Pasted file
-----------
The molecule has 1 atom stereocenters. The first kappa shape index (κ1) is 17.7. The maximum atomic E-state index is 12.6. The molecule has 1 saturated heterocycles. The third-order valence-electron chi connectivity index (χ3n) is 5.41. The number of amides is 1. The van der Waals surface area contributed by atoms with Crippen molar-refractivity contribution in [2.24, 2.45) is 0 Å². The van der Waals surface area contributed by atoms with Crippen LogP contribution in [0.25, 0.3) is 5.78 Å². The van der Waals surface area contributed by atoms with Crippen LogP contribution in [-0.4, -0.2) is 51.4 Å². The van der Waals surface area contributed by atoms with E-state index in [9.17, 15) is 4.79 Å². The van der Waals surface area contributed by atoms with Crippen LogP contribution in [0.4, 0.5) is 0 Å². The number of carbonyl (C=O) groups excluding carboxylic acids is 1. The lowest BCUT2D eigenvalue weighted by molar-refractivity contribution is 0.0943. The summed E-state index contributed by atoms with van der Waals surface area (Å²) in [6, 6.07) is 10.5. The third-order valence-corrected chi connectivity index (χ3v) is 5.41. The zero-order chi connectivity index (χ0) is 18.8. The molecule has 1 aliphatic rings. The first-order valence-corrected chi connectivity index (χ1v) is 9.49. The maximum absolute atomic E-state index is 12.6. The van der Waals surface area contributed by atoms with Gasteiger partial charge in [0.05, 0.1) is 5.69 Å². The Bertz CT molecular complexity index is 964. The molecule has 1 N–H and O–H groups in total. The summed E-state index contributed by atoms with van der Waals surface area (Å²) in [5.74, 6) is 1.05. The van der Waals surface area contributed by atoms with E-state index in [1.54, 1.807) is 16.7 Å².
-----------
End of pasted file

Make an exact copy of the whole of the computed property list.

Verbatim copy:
The molecule has 1 atom stereocenters. The first kappa shape index (κ1) is 17.7. The maximum atomic E-state index is 12.6. The molecule has 1 saturated heterocycles. The third-order valence-electron chi connectivity index (χ3n) is 5.41. The number of amides is 1. The van der Waals surface area contributed by atoms with Crippen molar-refractivity contribution in [2.24, 2.45) is 0 Å². The van der Waals surface area contributed by atoms with Crippen LogP contribution in [0.25, 0.3) is 5.78 Å². The van der Waals surface area contributed by atoms with Crippen LogP contribution in [-0.4, -0.2) is 51.4 Å². The van der Waals surface area contributed by atoms with E-state index in [9.17, 15) is 4.79 Å². The van der Waals surface area contributed by atoms with Crippen LogP contribution in [0.4, 0.5) is 0 Å². The number of carbonyl (C=O) groups excluding carboxylic acids is 1. The lowest BCUT2D eigenvalue weighted by molar-refractivity contribution is 0.0943. The summed E-state index contributed by atoms with van der Waals surface area (Å²) in [6, 6.07) is 10.5. The third-order valence-corrected chi connectivity index (χ3v) is 5.41. The zero-order chi connectivity index (χ0) is 18.8. The molecule has 1 aliphatic rings. The first-order valence-corrected chi connectivity index (χ1v) is 9.49. The maximum absolute atomic E-state index is 12.6. The van der Waals surface area contributed by atoms with Gasteiger partial charge in [0.05, 0.1) is 5.69 Å². The Bertz CT molecular complexity index is 964. The molecule has 1 N–H and O–H groups in total. The summed E-state index contributed by atoms with van der Waals surface area (Å²) in [5.74, 6) is 1.05. The van der Waals surface area contributed by atoms with E-state index in [1.54, 1.807) is 16.7 Å².